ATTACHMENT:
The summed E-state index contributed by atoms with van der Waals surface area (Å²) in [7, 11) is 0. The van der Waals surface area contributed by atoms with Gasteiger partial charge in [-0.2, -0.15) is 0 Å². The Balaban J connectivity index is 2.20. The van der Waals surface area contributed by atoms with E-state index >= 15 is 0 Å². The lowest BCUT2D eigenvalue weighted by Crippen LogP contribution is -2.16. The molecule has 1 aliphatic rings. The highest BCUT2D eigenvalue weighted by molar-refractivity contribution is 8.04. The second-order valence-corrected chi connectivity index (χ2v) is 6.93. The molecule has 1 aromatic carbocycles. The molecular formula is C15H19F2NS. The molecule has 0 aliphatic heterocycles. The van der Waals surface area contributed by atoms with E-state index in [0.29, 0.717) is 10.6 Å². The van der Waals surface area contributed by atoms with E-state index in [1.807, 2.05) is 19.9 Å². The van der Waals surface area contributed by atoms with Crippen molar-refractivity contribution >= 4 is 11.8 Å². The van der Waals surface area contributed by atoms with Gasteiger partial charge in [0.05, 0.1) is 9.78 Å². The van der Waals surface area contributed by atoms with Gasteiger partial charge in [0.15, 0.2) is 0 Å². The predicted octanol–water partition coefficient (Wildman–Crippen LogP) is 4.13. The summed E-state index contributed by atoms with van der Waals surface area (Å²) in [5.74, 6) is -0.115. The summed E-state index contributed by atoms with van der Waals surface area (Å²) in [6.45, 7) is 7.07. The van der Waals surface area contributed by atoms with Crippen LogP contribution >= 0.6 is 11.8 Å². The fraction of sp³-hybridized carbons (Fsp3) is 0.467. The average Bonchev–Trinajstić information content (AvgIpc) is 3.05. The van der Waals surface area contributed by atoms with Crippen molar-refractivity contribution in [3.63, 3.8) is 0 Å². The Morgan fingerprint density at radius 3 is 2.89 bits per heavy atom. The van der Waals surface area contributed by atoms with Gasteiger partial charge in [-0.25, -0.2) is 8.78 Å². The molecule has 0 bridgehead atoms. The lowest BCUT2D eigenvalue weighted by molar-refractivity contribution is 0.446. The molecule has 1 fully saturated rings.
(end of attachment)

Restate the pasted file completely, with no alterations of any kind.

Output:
The summed E-state index contributed by atoms with van der Waals surface area (Å²) in [7, 11) is 0. The van der Waals surface area contributed by atoms with Gasteiger partial charge in [-0.2, -0.15) is 0 Å². The Balaban J connectivity index is 2.20. The van der Waals surface area contributed by atoms with E-state index >= 15 is 0 Å². The lowest BCUT2D eigenvalue weighted by Crippen LogP contribution is -2.16. The molecule has 1 aliphatic rings. The highest BCUT2D eigenvalue weighted by molar-refractivity contribution is 8.04. The second-order valence-corrected chi connectivity index (χ2v) is 6.93. The molecule has 1 aromatic carbocycles. The molecular formula is C15H19F2NS. The molecule has 0 aliphatic heterocycles. The van der Waals surface area contributed by atoms with E-state index in [0.29, 0.717) is 10.6 Å². The van der Waals surface area contributed by atoms with E-state index in [1.807, 2.05) is 19.9 Å². The van der Waals surface area contributed by atoms with Crippen molar-refractivity contribution >= 4 is 11.8 Å². The van der Waals surface area contributed by atoms with Gasteiger partial charge in [0.05, 0.1) is 9.78 Å². The van der Waals surface area contributed by atoms with Gasteiger partial charge in [0.15, 0.2) is 0 Å². The predicted octanol–water partition coefficient (Wildman–Crippen LogP) is 4.13. The summed E-state index contributed by atoms with van der Waals surface area (Å²) in [5.74, 6) is -0.115. The summed E-state index contributed by atoms with van der Waals surface area (Å²) in [6.45, 7) is 7.07. The van der Waals surface area contributed by atoms with Crippen LogP contribution >= 0.6 is 11.8 Å². The fraction of sp³-hybridized carbons (Fsp3) is 0.467. The average Bonchev–Trinajstić information content (AvgIpc) is 3.05. The van der Waals surface area contributed by atoms with Crippen molar-refractivity contribution in [3.63, 3.8) is 0 Å². The Morgan fingerprint density at radius 3 is 2.89 bits per heavy atom. The van der Waals surface area contributed by atoms with Gasteiger partial charge in [-0.25, -0.2) is 8.78 Å². The molecule has 0 bridgehead atoms. The lowest BCUT2D eigenvalue weighted by molar-refractivity contribution is 0.446. The molecule has 1 fully saturated rings.